The main component will be to upscale three main TTIs, up-scaling them to improve their facilities and their curriculum.

The programme will be implemented by the German Corporation for International Cooperation (GIZ).

Krones East Africa MD Nicho Wolmarans says there are no vocational schools in Kenya like in Germany.

“We partnered together with the National Industrial Training Authority (Nita) in a public-private partnership project and started taking people from TTI with diploma and training them practically,” he says.

Wolmarans says the training takes about two years. Trainees earn practical skills in electronic, mechanical and automation fields.

Upon completion, they get double certification — from Nita, which covers electrical engineering, and from AHK, which is the German Chamber of Commerce — as mechatronic technicians.

“Already, five people have been employed in the apprenticeship programme, and five are serving as technicians for our machines here and four at Coca-Cola,” Wolmarans says. This is from the first group of nine apprentices.

Wolmarans says the training is competency-based training, whereby trainees get the skills they need for certain tasks. The practical skill is what is often missing, he says.


The three TTIs set for scale-up include Nairobi Technical Training Institute, Kiambu and Thika.

However, the land title for Thika Institute is at the bank because the board of trustees was not trustworthy. It took a loan on the land title of the institute. The financiers will not invest in the institute unless the title is with the institute.

Another barrier, Wolmarans says, is that somehow, the culture must change.

“The companies must understand the value they are getting out of people who are trained especially in this company for the equipment. They have general knowledge which takes three years if we partner,” he says.

Post says they are very proud of the programme.

“Within the first year of employment, two of these apprentices received awards at the end of the year for innovations and processes,” Post says, adding that the programme has value.

He says they cannot handle more people because of the size of their facility. However, there is an initiative to train more trainers as well as equip TTIs.

Krones and its partners have 90 people employed, out of which 40 are technicians who are “running around the region” attending to the needs of Krones clients.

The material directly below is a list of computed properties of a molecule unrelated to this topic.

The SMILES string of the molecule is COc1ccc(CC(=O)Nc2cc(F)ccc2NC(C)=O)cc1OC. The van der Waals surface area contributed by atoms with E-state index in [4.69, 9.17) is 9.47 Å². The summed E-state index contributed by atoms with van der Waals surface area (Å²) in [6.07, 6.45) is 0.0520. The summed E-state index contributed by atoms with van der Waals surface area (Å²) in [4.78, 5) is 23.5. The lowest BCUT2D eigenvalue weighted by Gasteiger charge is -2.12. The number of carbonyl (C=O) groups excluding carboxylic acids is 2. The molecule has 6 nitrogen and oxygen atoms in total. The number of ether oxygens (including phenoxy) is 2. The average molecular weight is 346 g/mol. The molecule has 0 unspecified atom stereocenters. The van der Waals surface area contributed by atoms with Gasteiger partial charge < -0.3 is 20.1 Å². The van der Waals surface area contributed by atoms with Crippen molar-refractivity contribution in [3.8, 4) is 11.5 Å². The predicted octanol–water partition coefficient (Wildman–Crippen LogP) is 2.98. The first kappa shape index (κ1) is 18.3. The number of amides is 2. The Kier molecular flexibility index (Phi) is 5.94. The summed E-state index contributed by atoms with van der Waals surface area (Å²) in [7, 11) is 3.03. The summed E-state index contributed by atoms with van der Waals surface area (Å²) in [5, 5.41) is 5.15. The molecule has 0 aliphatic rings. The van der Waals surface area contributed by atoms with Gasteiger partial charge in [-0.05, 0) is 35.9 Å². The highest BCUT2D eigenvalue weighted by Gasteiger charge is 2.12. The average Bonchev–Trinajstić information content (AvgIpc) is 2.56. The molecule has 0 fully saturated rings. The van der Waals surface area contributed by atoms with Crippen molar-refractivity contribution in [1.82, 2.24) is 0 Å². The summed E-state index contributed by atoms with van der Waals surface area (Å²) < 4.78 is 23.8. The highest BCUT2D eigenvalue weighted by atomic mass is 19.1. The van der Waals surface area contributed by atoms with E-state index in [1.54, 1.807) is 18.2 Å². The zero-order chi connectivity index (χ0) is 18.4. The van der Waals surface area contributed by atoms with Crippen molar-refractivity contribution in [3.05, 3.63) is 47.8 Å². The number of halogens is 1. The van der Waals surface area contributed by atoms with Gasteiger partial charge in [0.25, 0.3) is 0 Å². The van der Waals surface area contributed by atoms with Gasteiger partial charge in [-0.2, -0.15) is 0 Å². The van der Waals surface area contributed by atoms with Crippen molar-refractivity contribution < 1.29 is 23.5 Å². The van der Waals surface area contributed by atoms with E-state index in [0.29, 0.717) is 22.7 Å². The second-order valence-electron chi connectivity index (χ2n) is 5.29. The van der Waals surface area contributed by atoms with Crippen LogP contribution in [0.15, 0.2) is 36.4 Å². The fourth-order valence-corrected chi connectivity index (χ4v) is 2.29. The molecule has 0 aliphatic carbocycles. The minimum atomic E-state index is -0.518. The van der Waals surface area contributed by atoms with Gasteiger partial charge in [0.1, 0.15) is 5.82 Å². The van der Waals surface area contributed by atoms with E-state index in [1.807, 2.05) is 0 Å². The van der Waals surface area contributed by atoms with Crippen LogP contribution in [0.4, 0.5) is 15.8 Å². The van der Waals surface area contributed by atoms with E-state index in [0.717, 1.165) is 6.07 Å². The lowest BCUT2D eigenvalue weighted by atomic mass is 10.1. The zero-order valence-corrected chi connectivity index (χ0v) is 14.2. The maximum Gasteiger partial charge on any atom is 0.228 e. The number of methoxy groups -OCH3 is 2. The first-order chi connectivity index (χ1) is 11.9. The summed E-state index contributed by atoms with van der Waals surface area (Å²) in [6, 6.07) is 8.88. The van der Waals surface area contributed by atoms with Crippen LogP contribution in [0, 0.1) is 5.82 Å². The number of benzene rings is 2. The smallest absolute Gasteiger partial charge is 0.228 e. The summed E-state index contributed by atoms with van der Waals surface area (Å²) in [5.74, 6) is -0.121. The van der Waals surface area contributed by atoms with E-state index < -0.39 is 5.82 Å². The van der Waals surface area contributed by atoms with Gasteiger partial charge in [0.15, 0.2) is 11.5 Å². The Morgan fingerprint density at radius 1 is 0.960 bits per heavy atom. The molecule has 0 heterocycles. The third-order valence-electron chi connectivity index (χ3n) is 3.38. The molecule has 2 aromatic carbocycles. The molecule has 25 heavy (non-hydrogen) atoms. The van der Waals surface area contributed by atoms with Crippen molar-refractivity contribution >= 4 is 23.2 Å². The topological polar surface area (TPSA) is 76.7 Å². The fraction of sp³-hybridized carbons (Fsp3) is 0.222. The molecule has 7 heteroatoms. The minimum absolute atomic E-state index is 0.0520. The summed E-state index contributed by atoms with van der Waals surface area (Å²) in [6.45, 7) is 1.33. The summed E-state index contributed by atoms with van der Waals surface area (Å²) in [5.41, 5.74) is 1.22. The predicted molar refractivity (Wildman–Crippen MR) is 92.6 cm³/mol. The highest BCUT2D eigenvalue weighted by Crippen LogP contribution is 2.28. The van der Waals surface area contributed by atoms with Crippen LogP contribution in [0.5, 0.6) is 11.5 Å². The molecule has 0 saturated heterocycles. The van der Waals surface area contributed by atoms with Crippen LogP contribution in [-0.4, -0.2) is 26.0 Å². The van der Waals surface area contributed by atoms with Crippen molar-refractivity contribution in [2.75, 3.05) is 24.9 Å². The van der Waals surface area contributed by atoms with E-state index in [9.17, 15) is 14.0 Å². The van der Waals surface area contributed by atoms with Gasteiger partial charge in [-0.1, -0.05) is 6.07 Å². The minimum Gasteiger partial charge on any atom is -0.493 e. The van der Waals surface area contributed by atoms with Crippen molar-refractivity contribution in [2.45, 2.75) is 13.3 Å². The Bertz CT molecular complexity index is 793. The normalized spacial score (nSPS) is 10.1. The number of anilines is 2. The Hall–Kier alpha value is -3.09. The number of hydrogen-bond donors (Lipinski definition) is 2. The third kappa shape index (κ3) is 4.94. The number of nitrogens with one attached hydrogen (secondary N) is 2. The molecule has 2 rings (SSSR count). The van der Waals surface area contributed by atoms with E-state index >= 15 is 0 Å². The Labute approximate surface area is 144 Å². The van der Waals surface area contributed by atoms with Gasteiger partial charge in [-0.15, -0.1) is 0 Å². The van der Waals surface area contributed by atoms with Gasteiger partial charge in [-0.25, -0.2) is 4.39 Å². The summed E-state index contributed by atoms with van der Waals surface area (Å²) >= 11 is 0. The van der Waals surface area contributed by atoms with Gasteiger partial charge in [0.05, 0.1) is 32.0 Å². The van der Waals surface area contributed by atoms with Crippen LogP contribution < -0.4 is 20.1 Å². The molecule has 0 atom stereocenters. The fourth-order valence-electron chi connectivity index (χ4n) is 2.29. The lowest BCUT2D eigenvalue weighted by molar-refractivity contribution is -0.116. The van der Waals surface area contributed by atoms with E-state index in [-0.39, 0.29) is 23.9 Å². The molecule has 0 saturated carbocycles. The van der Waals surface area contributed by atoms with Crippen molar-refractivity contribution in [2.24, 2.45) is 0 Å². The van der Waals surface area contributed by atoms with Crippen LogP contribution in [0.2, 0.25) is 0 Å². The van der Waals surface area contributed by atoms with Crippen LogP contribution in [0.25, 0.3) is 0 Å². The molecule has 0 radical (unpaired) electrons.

Wolmarans says it builds loyalty when one starts early with people from high school, for them to understand that apprentices get salaries.

He says he is happy the apprentice programme is taking shape in Kenya, a move that is really good for the Big Four agenda. These are manufacturing, universal healthcare, affordable housing and food security.

“One pillar is manufacturing. We need people who know how to manufacture. We want to start by building companies first, or training people first. It is the story of chicken and egg,” Wolmarans says.

He says technicians who will contribute to the manufacturing need to be trained.

“To start the programme would probably take another year or two, but the programme itself will take three years, depending on how many people there are in different courses,” he says.

“We would not have 100,000 people per year. It starts slowly and probably with the experience made, it will be extended to different TTIs.”

Wolmarans says having enough technicians might take up to five years. Post agrees with him, saying Rome was not build in a day.

Maina wants girls out there to realise that the desires of their hearts are possible and that all dreams are valid.

“Everything is possible. There are no technical courses for men and for women. What a man can do, a woman does it better,” she says, adding that she is ready to work anywhere in the world.

WATCH: The latest videos from the Star